Inside the busiest train station in America, taking a moment to slow down can feel unnatural. But new artwork inside Penn Station combats that feeling by bringing the natural world inside.
As part of the Art at Amtrak program, Brooklyn-based artist Derrick Adams created oversized installations throughout the train station featuring leafy trees, lush landscapes and mosaic-style images of the New Yorkers. Taking over pillars, walls and ceiling panels, it's impossible not to look and feel a sense of awe.
With roots in Baltimore, Adams often travels between the two cities using Amtrak, so he's deeply familiar with experiencing Penn Station as a commuter. Noticing the train station's gray and blue palette, he wanted to bring some earthy tones into the space with brown and green hues.
He knows the artwork has just a second to make an impression as commuters rush to their next destination, so he wanted to make an impression quickly, trying to simplify complex ideas into attention-grabbing art.
“It’s the outside of the city reflected indoors,” Adams tells Time Out. "I'm thinking about that in a whimsical way that is really more about my interpretation of how I see the city."
While he says it’s not a photorealistic depiction of the city, he wanted the piece to evoke the complementary energies of motivation and seclusion. An ardent fan of parks as non-transactional spaces—places where you don’t have to buy anything to just ‘be’—Adams’ work evokes the city’s vast network of parks and green spaces. A few of his favorite parks include Bella Abzug Park, Washington Square Park, Fort Greene Park, Marcus Garvey Park and the tiny pocket parks around town.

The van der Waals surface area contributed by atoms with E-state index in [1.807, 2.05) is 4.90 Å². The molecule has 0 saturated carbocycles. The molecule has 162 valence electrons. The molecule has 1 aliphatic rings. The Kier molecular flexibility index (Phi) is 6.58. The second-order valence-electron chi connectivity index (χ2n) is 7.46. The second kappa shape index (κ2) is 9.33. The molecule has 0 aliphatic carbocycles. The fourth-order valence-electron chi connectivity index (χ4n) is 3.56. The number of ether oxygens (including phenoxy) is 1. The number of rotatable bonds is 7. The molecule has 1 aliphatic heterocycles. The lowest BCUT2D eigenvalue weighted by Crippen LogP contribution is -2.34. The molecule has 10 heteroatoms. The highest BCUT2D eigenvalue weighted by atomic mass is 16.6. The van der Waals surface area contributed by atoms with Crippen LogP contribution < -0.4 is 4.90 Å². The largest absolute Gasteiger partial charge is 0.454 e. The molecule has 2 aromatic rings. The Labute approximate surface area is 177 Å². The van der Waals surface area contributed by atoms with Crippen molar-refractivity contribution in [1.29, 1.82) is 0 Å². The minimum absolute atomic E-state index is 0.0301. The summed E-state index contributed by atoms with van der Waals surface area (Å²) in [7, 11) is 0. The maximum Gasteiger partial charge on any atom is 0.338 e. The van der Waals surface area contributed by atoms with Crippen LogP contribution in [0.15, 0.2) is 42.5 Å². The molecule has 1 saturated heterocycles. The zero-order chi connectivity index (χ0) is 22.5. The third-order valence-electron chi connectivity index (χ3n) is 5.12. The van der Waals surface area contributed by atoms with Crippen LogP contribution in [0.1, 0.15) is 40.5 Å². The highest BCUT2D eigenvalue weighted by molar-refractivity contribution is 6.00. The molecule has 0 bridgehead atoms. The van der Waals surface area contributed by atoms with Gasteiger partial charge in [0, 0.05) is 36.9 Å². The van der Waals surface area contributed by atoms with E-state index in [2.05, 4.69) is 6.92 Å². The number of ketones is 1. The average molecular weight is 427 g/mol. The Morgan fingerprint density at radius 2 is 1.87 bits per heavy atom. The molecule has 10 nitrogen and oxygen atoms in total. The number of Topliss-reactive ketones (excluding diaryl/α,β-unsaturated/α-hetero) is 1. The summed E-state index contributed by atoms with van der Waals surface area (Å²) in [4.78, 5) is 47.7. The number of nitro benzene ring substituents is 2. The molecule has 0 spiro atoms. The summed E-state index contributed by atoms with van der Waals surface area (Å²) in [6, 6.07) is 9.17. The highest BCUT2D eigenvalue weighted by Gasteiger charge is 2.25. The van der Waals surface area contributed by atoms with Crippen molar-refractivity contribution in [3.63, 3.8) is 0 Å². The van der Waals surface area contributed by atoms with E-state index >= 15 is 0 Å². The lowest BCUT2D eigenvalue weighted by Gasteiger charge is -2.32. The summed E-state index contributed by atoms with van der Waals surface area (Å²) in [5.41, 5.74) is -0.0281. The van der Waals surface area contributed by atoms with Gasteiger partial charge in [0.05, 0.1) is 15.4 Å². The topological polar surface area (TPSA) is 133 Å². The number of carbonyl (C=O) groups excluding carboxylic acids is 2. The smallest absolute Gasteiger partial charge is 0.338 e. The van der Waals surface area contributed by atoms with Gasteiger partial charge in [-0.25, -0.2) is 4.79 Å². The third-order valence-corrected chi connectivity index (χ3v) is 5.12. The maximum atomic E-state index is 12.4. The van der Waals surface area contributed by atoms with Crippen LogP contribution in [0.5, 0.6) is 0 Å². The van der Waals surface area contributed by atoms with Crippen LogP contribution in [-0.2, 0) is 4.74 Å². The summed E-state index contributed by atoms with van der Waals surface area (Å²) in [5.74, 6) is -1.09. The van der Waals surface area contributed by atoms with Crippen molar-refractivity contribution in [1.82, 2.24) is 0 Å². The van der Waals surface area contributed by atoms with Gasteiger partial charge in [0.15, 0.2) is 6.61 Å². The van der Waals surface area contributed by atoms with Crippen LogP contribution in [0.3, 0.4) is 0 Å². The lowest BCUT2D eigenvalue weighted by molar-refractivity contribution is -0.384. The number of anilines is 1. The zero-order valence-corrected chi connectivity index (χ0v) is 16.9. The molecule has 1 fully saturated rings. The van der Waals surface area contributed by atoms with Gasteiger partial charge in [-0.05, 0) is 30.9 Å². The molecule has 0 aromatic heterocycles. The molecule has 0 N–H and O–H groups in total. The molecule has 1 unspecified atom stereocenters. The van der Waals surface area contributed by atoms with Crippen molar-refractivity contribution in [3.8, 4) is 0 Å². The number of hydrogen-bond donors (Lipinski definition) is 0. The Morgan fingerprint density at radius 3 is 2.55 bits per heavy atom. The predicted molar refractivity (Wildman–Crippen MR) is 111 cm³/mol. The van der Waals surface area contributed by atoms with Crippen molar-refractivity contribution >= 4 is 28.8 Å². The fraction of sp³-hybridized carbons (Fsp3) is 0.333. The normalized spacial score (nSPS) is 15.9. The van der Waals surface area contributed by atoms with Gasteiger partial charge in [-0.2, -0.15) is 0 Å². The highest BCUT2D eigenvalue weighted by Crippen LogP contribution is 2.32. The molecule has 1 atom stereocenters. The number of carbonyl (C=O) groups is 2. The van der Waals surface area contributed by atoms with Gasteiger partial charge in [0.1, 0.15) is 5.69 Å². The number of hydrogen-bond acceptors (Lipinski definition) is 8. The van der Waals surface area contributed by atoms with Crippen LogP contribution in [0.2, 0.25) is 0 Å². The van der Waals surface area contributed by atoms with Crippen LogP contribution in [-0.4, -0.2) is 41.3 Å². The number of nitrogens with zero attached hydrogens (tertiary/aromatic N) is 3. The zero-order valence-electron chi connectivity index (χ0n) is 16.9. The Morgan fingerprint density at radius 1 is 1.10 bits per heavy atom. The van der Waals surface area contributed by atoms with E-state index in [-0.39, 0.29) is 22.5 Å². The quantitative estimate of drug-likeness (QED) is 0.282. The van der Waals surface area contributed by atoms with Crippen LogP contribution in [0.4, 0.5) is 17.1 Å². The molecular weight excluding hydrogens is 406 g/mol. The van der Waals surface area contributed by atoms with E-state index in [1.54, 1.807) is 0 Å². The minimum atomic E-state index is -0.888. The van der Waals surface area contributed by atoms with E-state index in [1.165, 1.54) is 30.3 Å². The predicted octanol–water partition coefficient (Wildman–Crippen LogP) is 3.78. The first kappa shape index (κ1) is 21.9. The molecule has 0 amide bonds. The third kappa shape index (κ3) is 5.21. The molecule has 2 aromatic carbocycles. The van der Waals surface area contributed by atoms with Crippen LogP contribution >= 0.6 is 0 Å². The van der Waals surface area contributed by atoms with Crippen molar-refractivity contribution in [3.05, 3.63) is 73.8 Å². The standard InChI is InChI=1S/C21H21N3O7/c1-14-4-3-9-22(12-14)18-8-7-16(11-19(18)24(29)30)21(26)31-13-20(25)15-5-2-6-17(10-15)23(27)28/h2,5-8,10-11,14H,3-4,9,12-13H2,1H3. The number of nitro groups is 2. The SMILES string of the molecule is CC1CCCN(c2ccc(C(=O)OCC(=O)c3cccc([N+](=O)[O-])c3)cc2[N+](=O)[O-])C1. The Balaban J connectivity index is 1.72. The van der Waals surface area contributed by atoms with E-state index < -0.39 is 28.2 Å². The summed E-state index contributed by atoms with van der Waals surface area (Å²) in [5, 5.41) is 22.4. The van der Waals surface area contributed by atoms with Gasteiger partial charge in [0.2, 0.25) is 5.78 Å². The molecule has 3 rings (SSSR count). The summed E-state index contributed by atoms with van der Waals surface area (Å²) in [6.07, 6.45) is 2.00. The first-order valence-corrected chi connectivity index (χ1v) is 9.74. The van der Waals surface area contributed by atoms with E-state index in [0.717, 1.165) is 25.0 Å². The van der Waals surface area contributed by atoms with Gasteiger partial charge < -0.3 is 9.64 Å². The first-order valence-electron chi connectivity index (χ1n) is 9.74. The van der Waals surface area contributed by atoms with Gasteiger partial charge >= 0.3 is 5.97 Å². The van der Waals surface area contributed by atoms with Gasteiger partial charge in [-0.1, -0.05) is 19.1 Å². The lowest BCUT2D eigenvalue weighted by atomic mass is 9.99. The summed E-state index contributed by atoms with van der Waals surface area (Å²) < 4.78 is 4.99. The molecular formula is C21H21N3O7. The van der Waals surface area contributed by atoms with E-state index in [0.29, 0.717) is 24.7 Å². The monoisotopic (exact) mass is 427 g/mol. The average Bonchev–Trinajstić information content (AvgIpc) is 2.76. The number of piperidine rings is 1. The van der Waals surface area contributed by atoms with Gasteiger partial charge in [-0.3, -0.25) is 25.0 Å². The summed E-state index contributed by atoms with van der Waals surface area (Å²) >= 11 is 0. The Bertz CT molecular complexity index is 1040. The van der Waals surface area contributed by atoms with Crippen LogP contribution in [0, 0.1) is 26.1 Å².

"I created these images to remind travelers when on a gray day, indoors or outside, to always look for green to uplift you," the artist says in an audio accompaniment to the installation.
Faces in the artwork feature a variety of colors, a nod to acknowledging the differences and complexities of New Yorkers, he said. Plus, he chose to position the faces all looking directly at one another, staring straight ahead and making eye contact.
Art at Amtrak curator Debra Simon hopes the artwork will tear commuters' eyes away from their phone screens.
"I consider it a victory if somebody looks up from their phone," she says.
So far, so good because the artwork just debuted today, and commuters were already seen gazing up at it and taking videos.
I consider it a victory if somebody looks up from their phone.
“Art is part of infrastructure, and it really is the jewelry of the room,” Simon says. “It brings life and animates the space.”
Adams' artwork, titled "The City Is My Refuge," is the latest in the Art at Amtrak series, which showcases contemporary art from around the region through temporary rotating exhibitions. Before this, the space was home to Dennis RedMoon Darkeem's vibrant artwork depicting totems and other Indigenous symbols, along with sunny pieces by Ghost of a Dream (Lauren Was and Adam Eckstrom).
The program has turned Penn Station into one of the busiest galleries in NYC—and it's completely free.
"The City Is My Refuge" will be on view until July. If you want to see more of Adams' artwork, his solo exhibition "I Can Show You Better Than I Can Tell You" is now open at The FLAG Art Foundation.